RGB lighting is practically everywhere these days, and that now includes the first DDR5 memory kits, courtesy of Teamgroup’s new T-Force Delta RGB DDR5 modules. Available in white or black trim, both color options sport wide-angled RGB edges that extend across the top and partway down both sides.
It remains to be seen if these modules end up being the best RAM for gaming in the emerging DDR5 era, though Teamgroup specifically has gamers in mind with these kits, which fall under the T-Force banner. The angled heat spreaders look a bit more aggressive than a standard memory kit that comes in rectangular form (Teamgroup says they’re inspired by stealth fighter jets), though they are not quite as edgy as Teamgroup’s Dark Z and Night Hawk kits.
“The color and flashing speed of each RGB LED used in Delta RGB DDR5 can be independently controlled, offering more freedom to customize lighting effects than a typical RGB DDR4 memory,” Teamgroup explains.
Teamgroup has sent samples of these kits to most of the major motherboard players, including ASRock, Asus, Biostar, Gigabyte, and MSI to test with their own lighting control schemes. And to that end, Teamgroup is confident gamers will have no trouble customizing the RGB effects through their motherboard maker’s lighting software.
Beyond the lighting, these kits are notable for supporting 4,800MT/s, the official transfer rate sanctioned by JEDEC and in line with some of the fastest DDR4 memory kits available today, or up to 5,600MT/s for enthusiasts who want even faster memory.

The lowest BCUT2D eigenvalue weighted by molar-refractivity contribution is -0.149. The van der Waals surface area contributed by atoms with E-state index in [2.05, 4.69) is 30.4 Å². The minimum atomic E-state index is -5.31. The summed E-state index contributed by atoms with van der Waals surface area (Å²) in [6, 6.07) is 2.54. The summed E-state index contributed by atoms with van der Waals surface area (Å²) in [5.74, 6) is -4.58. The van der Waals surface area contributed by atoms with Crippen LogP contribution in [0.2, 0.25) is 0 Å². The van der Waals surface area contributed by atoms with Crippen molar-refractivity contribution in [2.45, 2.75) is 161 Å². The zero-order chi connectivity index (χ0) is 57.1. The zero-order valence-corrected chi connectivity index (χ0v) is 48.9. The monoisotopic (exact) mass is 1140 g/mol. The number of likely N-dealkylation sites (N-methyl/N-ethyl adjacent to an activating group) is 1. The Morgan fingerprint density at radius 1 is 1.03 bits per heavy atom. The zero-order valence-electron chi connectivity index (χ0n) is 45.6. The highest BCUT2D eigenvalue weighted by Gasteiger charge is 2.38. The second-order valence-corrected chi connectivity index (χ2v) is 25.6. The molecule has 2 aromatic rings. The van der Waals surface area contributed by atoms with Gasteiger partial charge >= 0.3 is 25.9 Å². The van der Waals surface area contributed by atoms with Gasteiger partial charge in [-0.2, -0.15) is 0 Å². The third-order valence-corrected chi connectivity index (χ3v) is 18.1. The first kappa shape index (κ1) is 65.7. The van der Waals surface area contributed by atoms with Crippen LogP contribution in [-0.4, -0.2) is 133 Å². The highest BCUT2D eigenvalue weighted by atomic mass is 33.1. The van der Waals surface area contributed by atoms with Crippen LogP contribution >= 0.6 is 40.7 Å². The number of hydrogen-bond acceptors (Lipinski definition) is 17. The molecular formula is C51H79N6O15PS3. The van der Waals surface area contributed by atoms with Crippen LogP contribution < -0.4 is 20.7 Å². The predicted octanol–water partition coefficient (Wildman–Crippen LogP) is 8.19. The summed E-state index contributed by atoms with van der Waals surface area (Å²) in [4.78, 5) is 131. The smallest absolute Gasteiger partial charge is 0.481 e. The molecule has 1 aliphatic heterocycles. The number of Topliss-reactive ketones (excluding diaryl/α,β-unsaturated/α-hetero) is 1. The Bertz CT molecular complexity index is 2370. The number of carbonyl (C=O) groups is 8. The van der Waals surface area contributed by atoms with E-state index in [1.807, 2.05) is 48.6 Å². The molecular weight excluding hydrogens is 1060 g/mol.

We have yet to see how DDR5 memory speeds will impact gaming and overall performance because no consumer platforms supporting the next-gen memory standard exist yet. They will soon, though.
DDR5 support will arrive when Intel launches its Alder Lake CPUs later this year, alongside a new 600-series chipset. Alder Lake will actually work with DDR4 as well, just not in the same motherboard. Then next year, AMD will embrace DDR5 memory with its Zen 4 CPUs, which will also introduce a new socket (finally retiring AM4) and chipset.
Teamgroup is keeping most of the details surrounding its new DDR5 RAM kits close to the vest, so we don’t know what the timings will look like or what kind of voltage will be required for the faster memory (1.1V is the JEDEC specification for 4,800MT/s).
What we do know is that Teamgroup will offer these kits in 16GB and 32GB capacities. Teamgroup also confirmed they will support Intel’s XMP 3.0 for one-click overclocking.
Interestingly, the warranty period is only for three years, rather than a lifetime backing, the latter of which is pretty standard among DDR4 kits. However, Teamgroup says the warranty “will be adjusted based on the improvement of raw materials or technology.”
That being the case, it’s another reason in favor of waiting a bit before building a next-gen platform. Let the early adopters deal with whatever wrinkles need ironing out (same goes for Windows 11, actually) and initially stunted warranty terms, then make the leap when things settle down. Or not—your call.